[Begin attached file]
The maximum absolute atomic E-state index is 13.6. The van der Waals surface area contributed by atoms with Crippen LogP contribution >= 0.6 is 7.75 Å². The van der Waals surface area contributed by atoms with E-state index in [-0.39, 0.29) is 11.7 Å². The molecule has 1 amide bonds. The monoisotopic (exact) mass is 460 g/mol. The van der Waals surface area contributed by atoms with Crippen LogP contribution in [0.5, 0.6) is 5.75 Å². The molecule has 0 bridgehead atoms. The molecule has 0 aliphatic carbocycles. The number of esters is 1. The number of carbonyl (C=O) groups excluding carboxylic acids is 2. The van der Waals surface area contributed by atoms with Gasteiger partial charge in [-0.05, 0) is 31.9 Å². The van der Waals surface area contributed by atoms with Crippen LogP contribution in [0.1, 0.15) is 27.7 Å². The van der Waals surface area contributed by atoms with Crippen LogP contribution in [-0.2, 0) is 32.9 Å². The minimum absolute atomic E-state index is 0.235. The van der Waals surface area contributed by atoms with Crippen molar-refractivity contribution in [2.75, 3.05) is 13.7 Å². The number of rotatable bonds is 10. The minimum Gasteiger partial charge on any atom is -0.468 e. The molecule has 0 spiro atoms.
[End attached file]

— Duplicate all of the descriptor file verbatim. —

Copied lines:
The maximum absolute atomic E-state index is 13.6. The van der Waals surface area contributed by atoms with Crippen LogP contribution >= 0.6 is 7.75 Å². The van der Waals surface area contributed by atoms with E-state index in [-0.39, 0.29) is 11.7 Å². The molecule has 1 amide bonds. The monoisotopic (exact) mass is 460 g/mol. The van der Waals surface area contributed by atoms with Crippen LogP contribution in [0.5, 0.6) is 5.75 Å². The molecule has 0 bridgehead atoms. The molecule has 0 aliphatic carbocycles. The number of esters is 1. The number of carbonyl (C=O) groups excluding carboxylic acids is 2. The van der Waals surface area contributed by atoms with Gasteiger partial charge in [-0.05, 0) is 31.9 Å². The van der Waals surface area contributed by atoms with Crippen LogP contribution in [0.1, 0.15) is 27.7 Å². The van der Waals surface area contributed by atoms with Crippen LogP contribution in [-0.2, 0) is 32.9 Å². The minimum absolute atomic E-state index is 0.235. The van der Waals surface area contributed by atoms with Crippen molar-refractivity contribution in [2.75, 3.05) is 13.7 Å². The number of rotatable bonds is 10. The minimum Gasteiger partial charge on any atom is -0.468 e. The molecule has 0 spiro atoms.